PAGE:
[July 2019]
Therasia II. Historicizing Prehistory: The historical and epistemological context of the archaeological discovery on Therasia in 1866.

A series of studies on the historical and epistemological context of the archaeological discovery on Therasia in 1866, the first in the Aegean, at the time of the volcanic eruption. The unprecedented phenomena, both archaeological and geological, inspired geologists and archaeologists to collaborate on the development of new, mainly evolutionary theories on the pre-hellenic past.
   
  [December 2018]
Arachne 5

The new volume of Arachne comprises papers presented at two conferences. The first is the workshop Weaving the Past: The archaeology of textiles and textile production in Greece in the first millennium BC, held at the British School at Athens on 18 March 2016. The second is the workshop ARTEX: Study and Promotion of Archaeological Textiles in Greece, held on 1 October 2016.
   
  [September 2016]
Vrysinas II - The Pottery of the 1972-1973 excavation

This volume is the second in the series of published archaeological material from the Vrysinas Peak Sanctuary, covering the pottery from the 1972-73 excavation. Apart from the basic presentation of the pottery via illustrations, photographs and descriptions, and of its chronological and typological context, the main themes developed are the analysis of human activity at the site as evidenced by the pottery (e.g. large-scale communal meals), the offerings of material and immaterial goods (the ritual), and the visitors' origins.
   
 
 

Members:
Tzachili Iris
Daskalakis Nikos

  Collaborators:
Vakirtzi Sophia
Vaitsaras Giannis
Ioakeimidou Lito
Douskos Dimitra
Patera Maria
   
   
 
 

Therasia II, Historicizing Prehistory
The historical and epistemological context of the archaeological discovery on Therasia in 1866.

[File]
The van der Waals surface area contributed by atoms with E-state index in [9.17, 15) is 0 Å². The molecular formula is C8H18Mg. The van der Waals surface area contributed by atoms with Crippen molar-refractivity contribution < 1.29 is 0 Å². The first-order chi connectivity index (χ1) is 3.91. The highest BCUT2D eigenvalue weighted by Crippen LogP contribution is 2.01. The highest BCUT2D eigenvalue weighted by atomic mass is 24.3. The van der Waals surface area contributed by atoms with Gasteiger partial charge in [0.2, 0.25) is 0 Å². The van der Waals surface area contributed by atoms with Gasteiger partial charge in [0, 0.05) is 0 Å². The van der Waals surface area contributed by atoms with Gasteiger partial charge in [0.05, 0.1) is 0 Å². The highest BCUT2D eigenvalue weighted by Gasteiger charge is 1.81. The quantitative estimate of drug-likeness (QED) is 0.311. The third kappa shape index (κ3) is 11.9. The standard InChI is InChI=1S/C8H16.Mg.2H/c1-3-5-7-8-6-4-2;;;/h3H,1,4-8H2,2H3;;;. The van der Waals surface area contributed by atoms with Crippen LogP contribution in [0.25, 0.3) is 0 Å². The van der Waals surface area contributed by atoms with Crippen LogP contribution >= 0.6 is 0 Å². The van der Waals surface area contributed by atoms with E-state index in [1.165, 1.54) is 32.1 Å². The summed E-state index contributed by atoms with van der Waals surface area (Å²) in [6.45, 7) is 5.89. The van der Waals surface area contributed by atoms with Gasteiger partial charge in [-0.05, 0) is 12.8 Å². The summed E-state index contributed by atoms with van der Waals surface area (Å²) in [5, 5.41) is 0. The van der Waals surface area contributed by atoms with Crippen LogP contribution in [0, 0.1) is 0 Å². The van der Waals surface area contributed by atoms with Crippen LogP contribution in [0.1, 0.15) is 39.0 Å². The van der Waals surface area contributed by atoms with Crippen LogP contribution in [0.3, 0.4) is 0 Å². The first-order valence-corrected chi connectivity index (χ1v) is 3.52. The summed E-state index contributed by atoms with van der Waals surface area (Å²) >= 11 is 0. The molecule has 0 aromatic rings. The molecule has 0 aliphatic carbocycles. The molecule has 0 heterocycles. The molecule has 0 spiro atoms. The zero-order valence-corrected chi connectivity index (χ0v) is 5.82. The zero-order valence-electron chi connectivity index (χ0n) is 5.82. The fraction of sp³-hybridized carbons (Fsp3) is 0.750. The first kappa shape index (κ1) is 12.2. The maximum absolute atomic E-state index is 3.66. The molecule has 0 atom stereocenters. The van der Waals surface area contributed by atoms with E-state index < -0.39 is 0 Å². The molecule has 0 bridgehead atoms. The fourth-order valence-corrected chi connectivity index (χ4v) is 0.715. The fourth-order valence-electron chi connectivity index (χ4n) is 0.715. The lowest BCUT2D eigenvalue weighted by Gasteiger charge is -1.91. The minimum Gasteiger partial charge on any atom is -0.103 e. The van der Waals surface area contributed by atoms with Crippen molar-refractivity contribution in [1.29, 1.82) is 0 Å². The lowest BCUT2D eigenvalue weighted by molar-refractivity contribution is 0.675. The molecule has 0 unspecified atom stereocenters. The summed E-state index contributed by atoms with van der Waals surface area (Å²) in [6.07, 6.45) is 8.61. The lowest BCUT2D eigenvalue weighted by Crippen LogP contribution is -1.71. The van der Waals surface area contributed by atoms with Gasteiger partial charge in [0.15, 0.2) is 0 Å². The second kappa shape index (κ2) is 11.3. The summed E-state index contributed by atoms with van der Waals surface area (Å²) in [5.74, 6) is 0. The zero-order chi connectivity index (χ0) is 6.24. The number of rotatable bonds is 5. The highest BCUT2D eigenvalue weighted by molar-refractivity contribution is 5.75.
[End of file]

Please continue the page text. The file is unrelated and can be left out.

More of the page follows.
Edited by:
Dimitra Douskos, Alexandre Farnoux and Iris Tzachili

In January 1866, an important event shook the lives of the inhabitants of Santorini as well as of the entire South Aegean and Crete all while attracting considerable scientific and political interest. In the large enclosed gulf between Thera and Therasia, a series of eruptions, the emergence of new islands and the submersion of others, heralded the volcanic phenomena that were to last until October 1870. It was in this context that a prehistoric building was unexpectedly discovered on Therasia in the course of mining works carried out to support the opening of the Suez Canal. The dwelling was the first of its kind in Greece, well ahead of Troy, Knossos and Mycenae.

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Vrysinas II - The Pottery of the 1972-1973 excavation

edited by Iris Tzachili

This volume is the second in the series of published archaeological material from the Vrysinas Peak Sanctuary, covering the pottery from the 1972-73 excavation. Apart from the basic presentation of the pottery via illustrations, photographs and descriptions, and of its chronological and typological context, the main themes developed are the analysis of human activity at the site as evidenced by the pottery (e.g. large-scale communal meals), the offerings of material and immaterial goods (the ritual), and the visitors' origins.

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Thirassia I, a diachronic journey

edited by Clairy Palyvou and Iris Tzachili